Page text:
Recently, many of us--maybe most of us-- have spent almost all our time at home, self-distancing from our neighbors, friends, and co-workers. What does it really mean to ‘be home?’ Home, and the feeling of home, can mean different things to different people. There is an aspect of home that is physical, but a broader sense of what it means to ‘be at home’ comes from a feeling of comfort and safety. It may be a group of people that truly makes you feel at home; or it might be a specific place, a place where you are able to be your true self. For makers, home can often be found in a familiar quilt, made with love, that you can wrap yourself in.
Please enjoy a portion of the home built in the pages of Curated Quilts, Issue No. 2: Log Cabin.
Elsie by Ariel Hasell
The quilts Ariel Hasell makes are inspired by the simplicity and humility of traditional Amish quilts, as well as the designs of modernist art and architecture. Elsie was made with a variety of varied linens and natural muslins. The hints of color in the quilt compliment the hand quilting for an overall soft and comforting feeling.
Giant Log Cabin Jelly Roll Quilt by Jeni Baker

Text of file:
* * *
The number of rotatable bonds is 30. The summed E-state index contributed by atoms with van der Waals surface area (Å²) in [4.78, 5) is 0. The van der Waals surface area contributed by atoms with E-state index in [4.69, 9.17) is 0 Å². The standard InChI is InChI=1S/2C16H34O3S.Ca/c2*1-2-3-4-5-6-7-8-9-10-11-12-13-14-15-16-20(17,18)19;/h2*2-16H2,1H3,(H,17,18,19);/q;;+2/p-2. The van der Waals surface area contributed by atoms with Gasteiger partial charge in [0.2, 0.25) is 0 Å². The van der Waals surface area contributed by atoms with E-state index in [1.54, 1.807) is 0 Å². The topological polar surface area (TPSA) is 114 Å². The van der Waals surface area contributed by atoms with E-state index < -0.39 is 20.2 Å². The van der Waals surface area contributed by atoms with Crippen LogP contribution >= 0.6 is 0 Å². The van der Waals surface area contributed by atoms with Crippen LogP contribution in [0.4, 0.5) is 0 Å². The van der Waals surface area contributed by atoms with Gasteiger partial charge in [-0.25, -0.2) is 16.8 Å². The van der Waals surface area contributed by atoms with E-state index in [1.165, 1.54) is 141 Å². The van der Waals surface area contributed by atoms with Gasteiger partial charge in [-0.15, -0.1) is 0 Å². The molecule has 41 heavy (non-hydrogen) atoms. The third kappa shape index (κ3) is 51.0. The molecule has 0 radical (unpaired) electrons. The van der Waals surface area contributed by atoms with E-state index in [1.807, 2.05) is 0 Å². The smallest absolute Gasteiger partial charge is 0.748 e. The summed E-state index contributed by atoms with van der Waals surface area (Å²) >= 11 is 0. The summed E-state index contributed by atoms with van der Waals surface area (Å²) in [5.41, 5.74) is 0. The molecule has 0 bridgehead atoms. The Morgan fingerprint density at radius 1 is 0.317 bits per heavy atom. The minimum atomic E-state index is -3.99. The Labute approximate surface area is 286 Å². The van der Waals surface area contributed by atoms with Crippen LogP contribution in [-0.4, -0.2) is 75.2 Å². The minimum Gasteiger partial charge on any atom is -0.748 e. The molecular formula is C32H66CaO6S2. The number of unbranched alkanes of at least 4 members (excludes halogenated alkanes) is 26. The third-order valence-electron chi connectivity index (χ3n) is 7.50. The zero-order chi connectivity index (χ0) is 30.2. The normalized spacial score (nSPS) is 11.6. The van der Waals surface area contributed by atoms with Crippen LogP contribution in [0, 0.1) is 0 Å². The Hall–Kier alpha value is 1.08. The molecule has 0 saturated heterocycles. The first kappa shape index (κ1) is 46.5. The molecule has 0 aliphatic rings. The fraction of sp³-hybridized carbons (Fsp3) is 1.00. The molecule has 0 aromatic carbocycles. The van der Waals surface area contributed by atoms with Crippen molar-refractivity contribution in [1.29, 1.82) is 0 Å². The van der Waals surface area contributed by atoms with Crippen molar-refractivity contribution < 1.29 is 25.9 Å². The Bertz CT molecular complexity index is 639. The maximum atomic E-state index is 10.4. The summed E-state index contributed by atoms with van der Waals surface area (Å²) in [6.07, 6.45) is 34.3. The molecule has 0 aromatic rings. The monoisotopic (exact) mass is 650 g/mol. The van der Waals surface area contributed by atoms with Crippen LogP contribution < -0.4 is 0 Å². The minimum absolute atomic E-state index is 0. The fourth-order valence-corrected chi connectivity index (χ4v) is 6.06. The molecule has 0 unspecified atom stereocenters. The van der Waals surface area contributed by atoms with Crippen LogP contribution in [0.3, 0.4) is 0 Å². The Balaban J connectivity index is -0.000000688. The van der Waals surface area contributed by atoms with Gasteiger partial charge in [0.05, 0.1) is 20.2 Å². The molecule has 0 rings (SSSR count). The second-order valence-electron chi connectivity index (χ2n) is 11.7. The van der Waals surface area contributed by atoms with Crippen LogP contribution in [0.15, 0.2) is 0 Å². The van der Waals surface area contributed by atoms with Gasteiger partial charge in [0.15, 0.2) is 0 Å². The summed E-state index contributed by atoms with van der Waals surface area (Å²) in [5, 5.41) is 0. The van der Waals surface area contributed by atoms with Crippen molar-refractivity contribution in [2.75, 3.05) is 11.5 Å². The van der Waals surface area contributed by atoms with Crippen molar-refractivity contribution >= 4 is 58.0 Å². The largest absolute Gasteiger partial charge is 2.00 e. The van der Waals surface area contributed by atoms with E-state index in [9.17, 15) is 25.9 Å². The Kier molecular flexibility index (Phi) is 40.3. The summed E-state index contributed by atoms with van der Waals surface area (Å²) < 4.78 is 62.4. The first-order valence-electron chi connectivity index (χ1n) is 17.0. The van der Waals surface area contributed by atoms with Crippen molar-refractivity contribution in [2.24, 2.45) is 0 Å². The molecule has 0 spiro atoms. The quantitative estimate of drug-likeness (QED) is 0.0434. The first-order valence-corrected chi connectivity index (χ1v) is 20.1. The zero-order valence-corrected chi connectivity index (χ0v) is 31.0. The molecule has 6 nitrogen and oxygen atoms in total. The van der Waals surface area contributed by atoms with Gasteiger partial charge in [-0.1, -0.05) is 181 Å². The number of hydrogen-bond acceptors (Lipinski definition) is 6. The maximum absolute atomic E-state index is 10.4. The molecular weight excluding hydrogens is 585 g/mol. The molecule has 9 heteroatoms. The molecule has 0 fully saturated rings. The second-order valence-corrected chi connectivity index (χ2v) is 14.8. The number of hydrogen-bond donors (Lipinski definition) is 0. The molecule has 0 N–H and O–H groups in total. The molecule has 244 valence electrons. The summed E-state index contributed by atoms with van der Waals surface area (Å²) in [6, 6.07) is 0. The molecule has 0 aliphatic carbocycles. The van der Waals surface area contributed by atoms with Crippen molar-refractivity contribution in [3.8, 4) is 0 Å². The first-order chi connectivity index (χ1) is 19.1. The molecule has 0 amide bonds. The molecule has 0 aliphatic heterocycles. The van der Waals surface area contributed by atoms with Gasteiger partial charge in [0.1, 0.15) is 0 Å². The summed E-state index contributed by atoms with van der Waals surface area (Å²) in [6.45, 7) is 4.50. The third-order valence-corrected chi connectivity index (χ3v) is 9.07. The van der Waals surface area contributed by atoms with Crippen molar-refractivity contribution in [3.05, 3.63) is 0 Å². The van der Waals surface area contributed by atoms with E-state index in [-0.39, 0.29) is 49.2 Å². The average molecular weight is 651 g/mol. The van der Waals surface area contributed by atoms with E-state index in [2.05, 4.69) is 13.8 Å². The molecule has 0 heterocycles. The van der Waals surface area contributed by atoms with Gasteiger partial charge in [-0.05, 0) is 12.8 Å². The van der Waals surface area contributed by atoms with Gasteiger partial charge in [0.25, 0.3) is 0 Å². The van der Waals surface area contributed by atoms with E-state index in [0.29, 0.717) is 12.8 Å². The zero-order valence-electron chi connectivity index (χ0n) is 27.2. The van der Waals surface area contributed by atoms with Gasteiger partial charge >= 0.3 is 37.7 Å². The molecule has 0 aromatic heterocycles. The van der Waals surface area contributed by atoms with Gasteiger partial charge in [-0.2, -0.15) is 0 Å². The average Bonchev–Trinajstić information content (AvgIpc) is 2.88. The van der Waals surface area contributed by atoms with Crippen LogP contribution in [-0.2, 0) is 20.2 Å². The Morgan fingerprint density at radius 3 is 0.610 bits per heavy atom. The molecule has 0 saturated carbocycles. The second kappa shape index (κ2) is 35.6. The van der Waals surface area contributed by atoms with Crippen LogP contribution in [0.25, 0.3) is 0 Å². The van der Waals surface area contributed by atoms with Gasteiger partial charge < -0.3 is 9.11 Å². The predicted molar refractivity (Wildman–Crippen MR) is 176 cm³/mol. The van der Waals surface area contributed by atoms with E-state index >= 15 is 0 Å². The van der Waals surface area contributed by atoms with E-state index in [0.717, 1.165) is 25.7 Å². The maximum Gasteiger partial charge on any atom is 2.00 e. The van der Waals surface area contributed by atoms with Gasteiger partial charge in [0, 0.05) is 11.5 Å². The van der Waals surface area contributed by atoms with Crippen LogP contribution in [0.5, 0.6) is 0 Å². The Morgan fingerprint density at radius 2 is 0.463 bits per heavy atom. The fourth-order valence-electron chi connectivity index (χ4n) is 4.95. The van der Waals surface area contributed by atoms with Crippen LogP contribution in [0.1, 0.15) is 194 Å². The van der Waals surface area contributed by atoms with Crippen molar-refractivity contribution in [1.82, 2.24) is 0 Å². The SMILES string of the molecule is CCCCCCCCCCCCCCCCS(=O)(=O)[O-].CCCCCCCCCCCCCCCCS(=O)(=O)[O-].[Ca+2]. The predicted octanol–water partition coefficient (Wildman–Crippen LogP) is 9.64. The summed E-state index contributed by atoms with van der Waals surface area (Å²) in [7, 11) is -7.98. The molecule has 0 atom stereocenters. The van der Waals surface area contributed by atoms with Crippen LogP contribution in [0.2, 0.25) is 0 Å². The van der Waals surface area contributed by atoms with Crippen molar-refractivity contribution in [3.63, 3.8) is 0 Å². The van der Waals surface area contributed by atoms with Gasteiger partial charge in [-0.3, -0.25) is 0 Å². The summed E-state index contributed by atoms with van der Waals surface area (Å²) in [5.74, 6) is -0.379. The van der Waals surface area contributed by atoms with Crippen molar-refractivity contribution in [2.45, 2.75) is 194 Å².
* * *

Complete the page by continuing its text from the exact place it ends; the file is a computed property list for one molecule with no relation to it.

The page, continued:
With an enlarged scale and the contrast of color, Baker has created a log cabin quilt that feels familiar but also new.
Linen Log Cabin by Barbara Perrino
Perrino’s log cabins are like two individuals living in the same house while isolating from one another. The stark lines create a feeling of separation and speak to love being lost.
Log Cabins #16 by Luke Haynes
From the maker, “This quilt is part of a series of 50 quilts using the Log Cabin block to work through iterations and variations within the constraints of ‘traditional’ piecing.” The black framing of each row of log cabins severs this quilt from its traditional roots while still honoring where it came from.
Las Ventanas by Kristen Shields
Each window ofLas Ventanas(windows in Spanish) was improvisationally pieced as if it were a separate landscape view. Shields imagined rolling hills with the sea in the distance, flower fields, and sunsets. Each one of Shields’s windows tells a vibrant story. The unusual background color used enhances the story the quilt tells.
Scrappy Improv by Svetlana Sotak
Sotak’s has translated hygge into this log cabin quilt. Her combination of color and shape creates a feeling of comfort and neighborhood. The varying low-volume fabrics used for a backdrop of negative space are interesting and result in many places for the eye to rest.
Lazy Gal by Tara Faughnan
Lazy Gal was started while in a class led by some of the women of Gee’s Bend at QuiltCon 2015. Instead of receiving a lot of instruction about what to make in the class, Faughnan learned something she found much more valuable from something one of the teachers said, “I can’t tell you what to make, you do you, you know what’s inside you.” Faughnan said this advice was an incredible gift of encouragement and a reminder to follow your own rhythm. The quilt was made from old clothes, solid cottons, and was hand-quilted with a thick, metallic thread.
Find these quilts and more when you purchase your own digital copy ofCurated Quilts, Issue No. 2: Log Cabin.
By Brittany Bowen Burton